Being a single father is as much of a struggle as being a single mother. For this single father of two little girls living without his wife has been one of the most difficult things to accept in life. After his wife dies unexpectedly while he is at work and his little girls are home with her for the day until he realizes something is wrong and comes home to find her laying on the floor in the kitchen with a blanket over her, because her daughter thought, “Mommy’s sleeping.” He finds the strength to pick up his daughters and continue to move forward as his wife would have wanted him to. He has a strength in him that allows him to never forget his wife’s memory but he also has a love about him for her that is passionate and touching.

Male- The Story Of Daddy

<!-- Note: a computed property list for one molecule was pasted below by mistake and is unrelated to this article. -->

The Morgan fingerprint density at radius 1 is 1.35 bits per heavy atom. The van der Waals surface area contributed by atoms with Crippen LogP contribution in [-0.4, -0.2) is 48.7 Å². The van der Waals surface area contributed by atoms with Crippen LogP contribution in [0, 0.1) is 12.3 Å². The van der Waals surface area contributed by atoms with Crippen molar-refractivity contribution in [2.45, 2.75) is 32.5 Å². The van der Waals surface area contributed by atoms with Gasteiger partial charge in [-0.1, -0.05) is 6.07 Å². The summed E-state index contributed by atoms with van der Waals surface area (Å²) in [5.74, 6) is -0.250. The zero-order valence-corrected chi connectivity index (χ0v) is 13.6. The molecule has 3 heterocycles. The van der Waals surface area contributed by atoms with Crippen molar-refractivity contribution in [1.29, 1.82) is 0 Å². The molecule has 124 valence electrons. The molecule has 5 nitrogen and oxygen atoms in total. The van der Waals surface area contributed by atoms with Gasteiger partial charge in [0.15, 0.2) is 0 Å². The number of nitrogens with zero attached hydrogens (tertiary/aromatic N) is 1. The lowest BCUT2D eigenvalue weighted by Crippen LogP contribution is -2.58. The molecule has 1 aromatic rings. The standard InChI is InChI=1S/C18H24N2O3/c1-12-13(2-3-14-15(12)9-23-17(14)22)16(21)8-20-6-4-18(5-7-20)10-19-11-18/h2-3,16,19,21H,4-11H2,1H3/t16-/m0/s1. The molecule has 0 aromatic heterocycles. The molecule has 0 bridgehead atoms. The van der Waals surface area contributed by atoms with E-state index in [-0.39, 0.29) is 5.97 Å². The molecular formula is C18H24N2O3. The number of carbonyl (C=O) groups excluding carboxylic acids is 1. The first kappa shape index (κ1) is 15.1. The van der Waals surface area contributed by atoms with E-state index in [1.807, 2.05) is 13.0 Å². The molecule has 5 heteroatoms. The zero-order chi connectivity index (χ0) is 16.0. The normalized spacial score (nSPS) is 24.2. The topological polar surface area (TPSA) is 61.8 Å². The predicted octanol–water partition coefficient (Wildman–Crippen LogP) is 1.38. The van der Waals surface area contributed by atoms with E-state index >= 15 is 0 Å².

• The best woman I've ever met in my life was my mother. She was the most amazing shining star, God-fearing, loving, "she don't play" type of mother I could hope for. And when I tell you she don't play, I mean my brothers and I were more scared of being reprimanded by her than we were of our father. And when she passed away it was difficult for me because she died before I got married to my wife who embodied all of the parts of her that made her so special. She never got to meet her grandchildren. But I think about her everyday. I always pray that she is in heaven watching over all of us. Laughing at our mishaps and crying when the girls scrape their knees, just for her to be here. On her headstone it says the truth "greatest mother" because she was and as long as her spirit is alive she always will be. Being a single father is probably most difficult job in the world. I get up every morning at five so that I can go downstairs, have breakfast on the table for the girls, and I get both kids up, showered, dressed and do their hair to get ready for school. All of those things happen by seven. Then I drop them off at school and go to work. I'm tired everyday but nothing makes me happier than being able to take care of my babies. Lola and Lily are the reason I wake up everyday. Hearing them say good morning to me is worth it. Lola is seven and Lily is five. Lola is a lot like her mother; she's a leader and wants to run the house. (Laughs) There have been mornings that I have gone in to wake them up for school and Lola is gone. The first time that this happened I was hysterical. I had no clue where she was and I ran downstairs and the light was on in the kitchen and I walked in and she had set out three bowls and poured cereal into each one along with three glasses of orange juice. "I wanted to help Daddy."